What is a Devon cow, heifer, bull, or even steer worth? Who do you call to find out?
Well in modern times, we look to the internet for information, so if you were to, “Google” Devon cattle on the internet, you would soon find that you can purchase Devon from various breeders around the country, nothing new there. Upon closer inspection, you would soon realize that you can also buy them from New Zealand, or Australia, and then you would learn that there are two breed registries in the US.
Now you would be really confused, right?
Which should you buy? Which is best? Which is the one everybody is talking about?
The ADCA board of directors feels that buyers should be aware of the differences between a South Devon, a Red Devon, a Beef Devon, a Dairy Devon, a pure Devon, a percentage Devon, a recovery registry Devon, etc.… etc.…
And while the value of each grows by the day as this fantastic breed (Devon) surpasses the expectations of cattle breeders, finishers, butchers and carnivores alike, they are different animals and have different values.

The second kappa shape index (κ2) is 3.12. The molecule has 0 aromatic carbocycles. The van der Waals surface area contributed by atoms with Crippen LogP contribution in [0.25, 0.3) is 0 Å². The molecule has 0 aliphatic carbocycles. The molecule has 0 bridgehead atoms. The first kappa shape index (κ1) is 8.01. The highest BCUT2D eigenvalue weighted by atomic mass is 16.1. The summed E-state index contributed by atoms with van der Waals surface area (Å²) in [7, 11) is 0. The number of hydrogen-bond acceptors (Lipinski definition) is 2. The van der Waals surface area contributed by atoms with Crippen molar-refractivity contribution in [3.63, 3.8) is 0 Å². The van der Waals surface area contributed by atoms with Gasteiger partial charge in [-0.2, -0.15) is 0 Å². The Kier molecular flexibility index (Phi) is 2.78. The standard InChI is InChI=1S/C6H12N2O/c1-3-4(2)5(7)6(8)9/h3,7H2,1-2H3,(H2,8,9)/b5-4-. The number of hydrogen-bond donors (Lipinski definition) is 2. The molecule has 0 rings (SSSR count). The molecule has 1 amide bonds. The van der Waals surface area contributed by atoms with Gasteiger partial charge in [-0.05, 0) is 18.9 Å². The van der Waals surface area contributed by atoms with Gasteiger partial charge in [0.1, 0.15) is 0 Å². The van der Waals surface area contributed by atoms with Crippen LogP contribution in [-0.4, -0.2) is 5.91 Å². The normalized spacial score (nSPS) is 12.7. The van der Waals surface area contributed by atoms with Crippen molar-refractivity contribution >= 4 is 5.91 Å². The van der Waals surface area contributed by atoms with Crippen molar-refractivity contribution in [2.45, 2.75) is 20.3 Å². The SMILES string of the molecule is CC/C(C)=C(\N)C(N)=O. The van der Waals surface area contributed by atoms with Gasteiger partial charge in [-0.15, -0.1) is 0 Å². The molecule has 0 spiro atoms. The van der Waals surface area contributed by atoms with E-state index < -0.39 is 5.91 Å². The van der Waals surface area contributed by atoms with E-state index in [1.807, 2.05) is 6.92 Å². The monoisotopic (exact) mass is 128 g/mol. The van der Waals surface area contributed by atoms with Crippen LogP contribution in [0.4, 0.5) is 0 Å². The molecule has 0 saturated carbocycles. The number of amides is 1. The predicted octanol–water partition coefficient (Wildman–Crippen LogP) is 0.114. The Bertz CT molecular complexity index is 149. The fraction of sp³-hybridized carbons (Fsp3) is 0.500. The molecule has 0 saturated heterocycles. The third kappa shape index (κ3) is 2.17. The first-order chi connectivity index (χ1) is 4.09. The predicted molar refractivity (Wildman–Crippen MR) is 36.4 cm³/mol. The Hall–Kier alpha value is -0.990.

You, the readers, should be in charge of assigning the value to the cattle, this article is intended to inform you of what the cattle are on a genetic level. So, for a moment, let’s divert to a genetics lesson.
A Devon may be called just that, or a Red Devon, a Beef Devon, a Ruby Red, or a North Devon, they are all the same.
A Dairy Devon is just as pure as a beef Devon because they come from the same genetic pool. In 1952, the ADCA, then known as the American Devon Cattle Club, decided that the breed had to move into a specialist beef market to survive. At that time, a small group of breeders decided to form a separate association for dairy cattle and maintain triple-purpose stock.